The signal on Main 2 remained green as the coal empty passed, so I figured 9869 West wasn't too close yet.  At 7:43 I heard the trains exchanging, "Okay on...", messages and at 7:50 my westbound appeared.  This train turned out to be a 115 car set of COMX hoppers pulled by BNSF 9869, EMD 9021 and 9072, and BNSF 9967.

I decided to move west to another location for my next pictures.  I heard the Osceola detector again at 7:55, this time reporting 518 axles on Main 1.  I pulled over at Thayer and parked on an old wooden overpass to let this westbound catch up to me.  They came over the top of the hill at 8:11, and came slowly down the hill toward me.  I got a number of shots as BNSF 5397, 5396 and 9732 passed under me and took their OGSX tub gondolas across Thayer's one and only grade crossing.  This 125 car train was the one from the ISU (as it's still known on the railroad) electric plant, and was undoubtedly a distributed power train when eastbound.

My next stop was near the detector at the east end of the Talmage Hill area, MP 378.8.  A bridge here spans a small waterway and the abandoned right of way of the Chicago and Great Western.  From radio transmissions it was apparent that westbounds were starting to stack up west of Creston awaiting outbound crews.  Another came by me at 8:55.  This train had two units that had not been relettered for BNSF yet, 9266 and 9210, trailing 116 UCEX hoppers.  Before the coal empty was off of the signal circuit, Main 2 dropped to yellow, indicating to me that Amtrak was now out of Creston and headed my way.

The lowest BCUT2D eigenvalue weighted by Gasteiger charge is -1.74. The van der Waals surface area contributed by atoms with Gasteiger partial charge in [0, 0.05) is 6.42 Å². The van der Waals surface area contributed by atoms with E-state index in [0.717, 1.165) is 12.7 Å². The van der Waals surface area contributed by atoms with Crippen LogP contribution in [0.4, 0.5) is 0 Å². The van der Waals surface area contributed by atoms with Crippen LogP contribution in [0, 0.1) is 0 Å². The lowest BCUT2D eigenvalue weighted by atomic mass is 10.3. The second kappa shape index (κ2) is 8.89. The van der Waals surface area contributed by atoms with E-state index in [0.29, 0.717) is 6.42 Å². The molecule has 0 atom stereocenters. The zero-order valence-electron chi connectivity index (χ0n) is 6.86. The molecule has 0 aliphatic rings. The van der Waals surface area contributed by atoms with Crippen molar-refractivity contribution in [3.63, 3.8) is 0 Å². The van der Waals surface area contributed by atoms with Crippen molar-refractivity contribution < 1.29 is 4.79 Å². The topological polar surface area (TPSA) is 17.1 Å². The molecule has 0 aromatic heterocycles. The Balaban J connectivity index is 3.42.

Today's No. 6, with Leroy Lucas at the throttle and Conductor "Doc" Livingston aboard, appeared at 9:03, running about 45 minutes late.  The short (72 axle) train came down onto the bridge and sped across before passing in front of my parking place near the detector.